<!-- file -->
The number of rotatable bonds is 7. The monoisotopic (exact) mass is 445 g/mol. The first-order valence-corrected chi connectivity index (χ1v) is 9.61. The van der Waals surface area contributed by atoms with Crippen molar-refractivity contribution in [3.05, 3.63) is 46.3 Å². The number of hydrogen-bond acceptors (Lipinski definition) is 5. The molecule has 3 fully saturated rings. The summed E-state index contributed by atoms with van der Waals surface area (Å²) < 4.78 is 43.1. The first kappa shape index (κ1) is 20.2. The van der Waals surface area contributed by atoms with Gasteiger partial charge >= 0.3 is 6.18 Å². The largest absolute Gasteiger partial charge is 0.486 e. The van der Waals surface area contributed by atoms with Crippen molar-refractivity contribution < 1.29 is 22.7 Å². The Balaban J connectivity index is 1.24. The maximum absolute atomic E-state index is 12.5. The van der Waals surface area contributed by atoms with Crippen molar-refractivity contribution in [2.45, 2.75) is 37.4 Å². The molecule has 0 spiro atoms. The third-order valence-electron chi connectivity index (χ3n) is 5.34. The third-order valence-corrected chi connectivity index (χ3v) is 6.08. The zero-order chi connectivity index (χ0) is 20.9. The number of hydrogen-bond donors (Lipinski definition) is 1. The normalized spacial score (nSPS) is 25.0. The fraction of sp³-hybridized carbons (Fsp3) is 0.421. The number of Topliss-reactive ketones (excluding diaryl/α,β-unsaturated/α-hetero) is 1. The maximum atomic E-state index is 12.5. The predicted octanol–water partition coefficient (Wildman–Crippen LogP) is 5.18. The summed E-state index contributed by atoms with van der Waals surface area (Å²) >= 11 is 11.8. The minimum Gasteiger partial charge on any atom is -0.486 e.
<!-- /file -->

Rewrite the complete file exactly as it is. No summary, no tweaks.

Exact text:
The number of rotatable bonds is 7. The monoisotopic (exact) mass is 445 g/mol. The first-order valence-corrected chi connectivity index (χ1v) is 9.61. The van der Waals surface area contributed by atoms with Crippen molar-refractivity contribution in [3.05, 3.63) is 46.3 Å². The number of hydrogen-bond acceptors (Lipinski definition) is 5. The molecule has 3 fully saturated rings. The summed E-state index contributed by atoms with van der Waals surface area (Å²) < 4.78 is 43.1. The first kappa shape index (κ1) is 20.2. The van der Waals surface area contributed by atoms with Gasteiger partial charge >= 0.3 is 6.18 Å². The largest absolute Gasteiger partial charge is 0.486 e. The van der Waals surface area contributed by atoms with Crippen molar-refractivity contribution < 1.29 is 22.7 Å². The Balaban J connectivity index is 1.24. The maximum absolute atomic E-state index is 12.5. The van der Waals surface area contributed by atoms with Crippen molar-refractivity contribution in [2.45, 2.75) is 37.4 Å². The molecule has 0 spiro atoms. The third-order valence-electron chi connectivity index (χ3n) is 5.34. The third-order valence-corrected chi connectivity index (χ3v) is 6.08. The zero-order chi connectivity index (χ0) is 20.9. The number of hydrogen-bond donors (Lipinski definition) is 1. The normalized spacial score (nSPS) is 25.0. The fraction of sp³-hybridized carbons (Fsp3) is 0.421. The number of Topliss-reactive ketones (excluding diaryl/α,β-unsaturated/α-hetero) is 1. The maximum atomic E-state index is 12.5. The predicted octanol–water partition coefficient (Wildman–Crippen LogP) is 5.18. The summed E-state index contributed by atoms with van der Waals surface area (Å²) >= 11 is 11.8. The minimum Gasteiger partial charge on any atom is -0.486 e.